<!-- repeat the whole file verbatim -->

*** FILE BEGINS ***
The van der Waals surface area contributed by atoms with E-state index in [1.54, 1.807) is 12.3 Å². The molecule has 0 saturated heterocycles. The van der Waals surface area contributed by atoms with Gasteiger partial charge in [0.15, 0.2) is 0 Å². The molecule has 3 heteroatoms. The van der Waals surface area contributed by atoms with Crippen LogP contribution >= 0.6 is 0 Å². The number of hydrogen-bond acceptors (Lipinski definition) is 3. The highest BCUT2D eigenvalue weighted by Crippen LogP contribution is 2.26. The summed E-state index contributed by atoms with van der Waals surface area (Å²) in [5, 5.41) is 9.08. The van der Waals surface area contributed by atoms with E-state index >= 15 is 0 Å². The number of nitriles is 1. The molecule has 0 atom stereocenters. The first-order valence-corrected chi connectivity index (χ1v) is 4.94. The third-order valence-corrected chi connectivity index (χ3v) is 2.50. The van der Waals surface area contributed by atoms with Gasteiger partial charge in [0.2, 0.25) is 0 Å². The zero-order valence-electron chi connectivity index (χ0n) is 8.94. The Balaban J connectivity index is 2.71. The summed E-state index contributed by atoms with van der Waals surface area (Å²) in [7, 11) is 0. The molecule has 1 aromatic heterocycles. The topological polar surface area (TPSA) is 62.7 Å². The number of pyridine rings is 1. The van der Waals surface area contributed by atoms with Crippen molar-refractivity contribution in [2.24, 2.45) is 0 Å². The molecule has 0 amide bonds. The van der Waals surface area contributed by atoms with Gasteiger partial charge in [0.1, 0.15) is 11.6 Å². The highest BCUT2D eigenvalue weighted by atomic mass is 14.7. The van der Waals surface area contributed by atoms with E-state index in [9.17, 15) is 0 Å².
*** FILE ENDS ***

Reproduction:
The van der Waals surface area contributed by atoms with E-state index in [1.54, 1.807) is 12.3 Å². The molecule has 0 saturated heterocycles. The van der Waals surface area contributed by atoms with Gasteiger partial charge in [0.15, 0.2) is 0 Å². The molecule has 3 heteroatoms. The van der Waals surface area contributed by atoms with Crippen LogP contribution >= 0.6 is 0 Å². The number of hydrogen-bond acceptors (Lipinski definition) is 3. The highest BCUT2D eigenvalue weighted by Crippen LogP contribution is 2.26. The summed E-state index contributed by atoms with van der Waals surface area (Å²) in [5, 5.41) is 9.08. The van der Waals surface area contributed by atoms with E-state index >= 15 is 0 Å². The number of nitriles is 1. The molecule has 0 atom stereocenters. The first-order valence-corrected chi connectivity index (χ1v) is 4.94. The third-order valence-corrected chi connectivity index (χ3v) is 2.50. The van der Waals surface area contributed by atoms with Gasteiger partial charge in [0.2, 0.25) is 0 Å². The zero-order valence-electron chi connectivity index (χ0n) is 8.94. The Balaban J connectivity index is 2.71. The summed E-state index contributed by atoms with van der Waals surface area (Å²) in [7, 11) is 0. The molecule has 1 aromatic heterocycles. The topological polar surface area (TPSA) is 62.7 Å². The number of pyridine rings is 1. The van der Waals surface area contributed by atoms with Crippen molar-refractivity contribution in [2.24, 2.45) is 0 Å². The molecule has 0 amide bonds. The van der Waals surface area contributed by atoms with Gasteiger partial charge in [0.1, 0.15) is 11.6 Å². The highest BCUT2D eigenvalue weighted by atomic mass is 14.7. The van der Waals surface area contributed by atoms with E-state index in [9.17, 15) is 0 Å².